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Answer 1

A covalent bond is formed through the sharing of a pair of electrons, typically one electron from each atom in the bond. A coordinate covalent bond in a coordination complex forms when one atom from a ligand donates a pair of electrons into an empty orbital of the other atom, usually a metal.

Answer 2

The type of ligand attached to the central atom in a complex ion determines how the degenerate d-orbital energies will be split. In a weak-field complex, the d orbitals split with a small energy difference. In a strong-field complex, the d orbitals split with a large energy difference. The spectrochemical series describes an ordered list of strong-field to weak-field ligands. The energy required for electronic transitions between the split d orbitals determines the wavelength of light absorbed by the complex.
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Question 1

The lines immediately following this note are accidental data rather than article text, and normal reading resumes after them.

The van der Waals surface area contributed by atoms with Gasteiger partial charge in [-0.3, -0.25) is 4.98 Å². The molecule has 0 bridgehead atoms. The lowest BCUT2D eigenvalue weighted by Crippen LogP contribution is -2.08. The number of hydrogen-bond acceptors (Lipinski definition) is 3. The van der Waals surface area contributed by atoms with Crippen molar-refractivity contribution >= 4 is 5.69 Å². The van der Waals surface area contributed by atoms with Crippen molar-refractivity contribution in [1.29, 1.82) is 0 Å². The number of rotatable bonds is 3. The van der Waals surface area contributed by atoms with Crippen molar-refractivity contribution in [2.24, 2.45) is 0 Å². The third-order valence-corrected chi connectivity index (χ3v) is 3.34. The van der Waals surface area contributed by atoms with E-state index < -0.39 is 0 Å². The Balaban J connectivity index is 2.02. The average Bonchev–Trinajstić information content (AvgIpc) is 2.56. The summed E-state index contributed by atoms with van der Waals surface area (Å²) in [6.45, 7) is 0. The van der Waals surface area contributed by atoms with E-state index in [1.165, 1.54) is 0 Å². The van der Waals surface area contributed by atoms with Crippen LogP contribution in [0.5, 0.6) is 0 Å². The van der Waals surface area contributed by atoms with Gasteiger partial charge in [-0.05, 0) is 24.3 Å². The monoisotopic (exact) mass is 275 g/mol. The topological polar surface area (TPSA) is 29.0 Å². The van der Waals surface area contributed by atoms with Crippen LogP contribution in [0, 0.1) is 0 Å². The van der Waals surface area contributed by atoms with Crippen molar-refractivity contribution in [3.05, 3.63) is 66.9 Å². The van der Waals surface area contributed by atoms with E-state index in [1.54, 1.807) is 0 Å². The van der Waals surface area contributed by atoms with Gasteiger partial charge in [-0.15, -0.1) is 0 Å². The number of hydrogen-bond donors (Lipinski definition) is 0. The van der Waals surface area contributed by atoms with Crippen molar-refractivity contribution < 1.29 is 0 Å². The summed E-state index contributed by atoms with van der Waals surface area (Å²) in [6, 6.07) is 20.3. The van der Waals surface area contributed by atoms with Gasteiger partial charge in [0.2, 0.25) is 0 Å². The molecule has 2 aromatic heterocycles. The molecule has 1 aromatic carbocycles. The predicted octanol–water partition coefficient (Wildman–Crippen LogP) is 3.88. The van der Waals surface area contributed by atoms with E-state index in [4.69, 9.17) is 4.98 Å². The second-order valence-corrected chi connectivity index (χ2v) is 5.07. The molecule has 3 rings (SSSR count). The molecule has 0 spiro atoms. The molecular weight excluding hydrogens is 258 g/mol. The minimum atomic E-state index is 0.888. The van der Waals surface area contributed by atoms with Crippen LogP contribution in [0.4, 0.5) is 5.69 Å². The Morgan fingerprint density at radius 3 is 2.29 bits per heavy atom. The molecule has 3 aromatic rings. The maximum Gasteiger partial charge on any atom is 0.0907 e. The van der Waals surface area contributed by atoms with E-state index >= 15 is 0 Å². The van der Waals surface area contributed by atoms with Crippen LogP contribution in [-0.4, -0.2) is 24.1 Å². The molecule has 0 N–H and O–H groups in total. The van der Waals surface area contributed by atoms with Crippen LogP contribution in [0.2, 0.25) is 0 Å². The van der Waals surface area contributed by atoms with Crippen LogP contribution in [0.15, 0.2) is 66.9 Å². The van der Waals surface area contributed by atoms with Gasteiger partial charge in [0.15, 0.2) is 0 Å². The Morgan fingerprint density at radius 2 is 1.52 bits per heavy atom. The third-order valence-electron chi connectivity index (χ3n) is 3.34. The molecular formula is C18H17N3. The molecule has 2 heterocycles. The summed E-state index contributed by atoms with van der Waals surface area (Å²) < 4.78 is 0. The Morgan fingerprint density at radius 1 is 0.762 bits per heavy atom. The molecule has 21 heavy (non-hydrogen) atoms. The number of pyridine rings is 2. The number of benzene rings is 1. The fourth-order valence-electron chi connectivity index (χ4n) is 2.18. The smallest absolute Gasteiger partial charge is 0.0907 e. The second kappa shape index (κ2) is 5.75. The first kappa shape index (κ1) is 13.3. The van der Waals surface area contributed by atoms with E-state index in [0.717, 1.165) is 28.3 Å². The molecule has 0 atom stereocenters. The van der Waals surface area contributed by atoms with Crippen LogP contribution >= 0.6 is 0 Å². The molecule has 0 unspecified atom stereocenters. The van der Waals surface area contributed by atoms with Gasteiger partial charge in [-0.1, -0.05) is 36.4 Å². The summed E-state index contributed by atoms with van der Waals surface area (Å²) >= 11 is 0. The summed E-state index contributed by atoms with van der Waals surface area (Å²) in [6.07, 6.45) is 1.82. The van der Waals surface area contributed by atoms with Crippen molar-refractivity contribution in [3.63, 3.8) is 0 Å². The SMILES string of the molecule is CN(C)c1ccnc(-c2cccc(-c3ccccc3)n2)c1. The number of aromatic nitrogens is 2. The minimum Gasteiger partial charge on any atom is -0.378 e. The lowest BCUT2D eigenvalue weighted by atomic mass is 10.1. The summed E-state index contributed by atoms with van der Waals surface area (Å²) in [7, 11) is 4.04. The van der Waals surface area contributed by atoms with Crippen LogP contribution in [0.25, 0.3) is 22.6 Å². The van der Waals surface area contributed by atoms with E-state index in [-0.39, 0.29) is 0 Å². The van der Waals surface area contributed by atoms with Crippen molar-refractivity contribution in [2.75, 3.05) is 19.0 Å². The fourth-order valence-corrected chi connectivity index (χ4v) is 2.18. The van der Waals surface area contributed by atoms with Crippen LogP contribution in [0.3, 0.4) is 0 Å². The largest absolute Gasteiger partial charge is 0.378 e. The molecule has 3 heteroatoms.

What is a coordinate covalent bond?

Question 2

What is the difference between a weak-field complex and a strong-field complex?
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Answer 1

a low-spin octahedral Co3+ complex

Answer 2

The transition metals lose their outer s electrons before losing any of their d electrons. Since the outer s orbital holds two electrons, the loss of these electrons when forming an ion results in a +2 oxidation state.
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Question 1

Which of the following species is diamagnetic?
◦ an isolated gas-phase Cu2+ ion
◦ a high-spin octahedral Cr2+ complex
◦ an isolated gas-phase Cr3+ ion
◦ a low-spin octahedral Co3+ complex

Question 2

Why is +2 a common oxidation state for transition elements?
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Answer 1

H2NCH2CO2-

Answer 2

[Rh(CN)6]3-